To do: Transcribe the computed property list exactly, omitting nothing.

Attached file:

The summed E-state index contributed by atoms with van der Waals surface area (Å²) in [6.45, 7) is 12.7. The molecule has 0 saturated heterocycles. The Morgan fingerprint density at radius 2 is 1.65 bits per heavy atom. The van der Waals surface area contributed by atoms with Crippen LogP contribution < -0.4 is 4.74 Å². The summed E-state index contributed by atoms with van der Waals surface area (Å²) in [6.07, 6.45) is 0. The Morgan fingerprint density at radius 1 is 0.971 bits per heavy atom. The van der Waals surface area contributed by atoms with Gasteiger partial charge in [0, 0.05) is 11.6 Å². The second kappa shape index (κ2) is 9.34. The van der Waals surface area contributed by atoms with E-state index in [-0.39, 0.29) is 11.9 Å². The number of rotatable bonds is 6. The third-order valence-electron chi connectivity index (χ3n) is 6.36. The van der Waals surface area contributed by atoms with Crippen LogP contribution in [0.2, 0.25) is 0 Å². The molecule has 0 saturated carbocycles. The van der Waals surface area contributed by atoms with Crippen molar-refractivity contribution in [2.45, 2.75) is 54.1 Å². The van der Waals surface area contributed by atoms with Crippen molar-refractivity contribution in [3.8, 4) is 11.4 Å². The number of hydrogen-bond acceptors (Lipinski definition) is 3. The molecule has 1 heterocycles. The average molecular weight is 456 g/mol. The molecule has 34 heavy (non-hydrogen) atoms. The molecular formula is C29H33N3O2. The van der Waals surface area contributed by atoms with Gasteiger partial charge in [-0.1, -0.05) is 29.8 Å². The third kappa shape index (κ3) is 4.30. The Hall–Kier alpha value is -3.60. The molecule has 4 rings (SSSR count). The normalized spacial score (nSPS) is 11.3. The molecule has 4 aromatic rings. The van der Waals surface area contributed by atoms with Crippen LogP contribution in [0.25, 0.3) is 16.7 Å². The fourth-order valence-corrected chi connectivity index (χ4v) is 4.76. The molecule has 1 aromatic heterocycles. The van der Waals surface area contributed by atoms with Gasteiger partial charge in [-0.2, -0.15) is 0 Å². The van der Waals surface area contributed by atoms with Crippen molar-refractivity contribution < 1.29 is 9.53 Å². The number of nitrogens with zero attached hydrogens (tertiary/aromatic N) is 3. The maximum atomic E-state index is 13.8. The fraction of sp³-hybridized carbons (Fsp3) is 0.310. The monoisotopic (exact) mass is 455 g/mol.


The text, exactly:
The summed E-state index contributed by atoms with van der Waals surface area (Å²) in [6.45, 7) is 12.7. The molecule has 0 saturated heterocycles. The Morgan fingerprint density at radius 2 is 1.65 bits per heavy atom. The van der Waals surface area contributed by atoms with Crippen LogP contribution < -0.4 is 4.74 Å². The summed E-state index contributed by atoms with van der Waals surface area (Å²) in [6.07, 6.45) is 0. The Morgan fingerprint density at radius 1 is 0.971 bits per heavy atom. The van der Waals surface area contributed by atoms with Gasteiger partial charge in [0, 0.05) is 11.6 Å². The second kappa shape index (κ2) is 9.34. The van der Waals surface area contributed by atoms with E-state index in [-0.39, 0.29) is 11.9 Å². The number of rotatable bonds is 6. The third-order valence-electron chi connectivity index (χ3n) is 6.36. The van der Waals surface area contributed by atoms with Crippen LogP contribution in [0.2, 0.25) is 0 Å². The molecule has 0 saturated carbocycles. The van der Waals surface area contributed by atoms with Crippen molar-refractivity contribution in [2.45, 2.75) is 54.1 Å². The van der Waals surface area contributed by atoms with Crippen molar-refractivity contribution in [3.8, 4) is 11.4 Å². The number of hydrogen-bond acceptors (Lipinski definition) is 3. The molecule has 1 heterocycles. The average molecular weight is 456 g/mol. The molecule has 34 heavy (non-hydrogen) atoms. The molecular formula is C29H33N3O2. The van der Waals surface area contributed by atoms with Gasteiger partial charge in [-0.1, -0.05) is 29.8 Å². The third kappa shape index (κ3) is 4.30. The Hall–Kier alpha value is -3.60. The molecule has 4 rings (SSSR count). The normalized spacial score (nSPS) is 11.3. The molecule has 4 aromatic rings. The van der Waals surface area contributed by atoms with Crippen LogP contribution in [0.25, 0.3) is 16.7 Å². The fourth-order valence-corrected chi connectivity index (χ4v) is 4.76. The molecule has 1 aromatic heterocycles. The van der Waals surface area contributed by atoms with Gasteiger partial charge in [-0.2, -0.15) is 0 Å². The van der Waals surface area contributed by atoms with Crippen molar-refractivity contribution < 1.29 is 9.53 Å². The number of nitrogens with zero attached hydrogens (tertiary/aromatic N) is 3. The maximum atomic E-state index is 13.8. The fraction of sp³-hybridized carbons (Fsp3) is 0.310. The monoisotopic (exact) mass is 455 g/mol.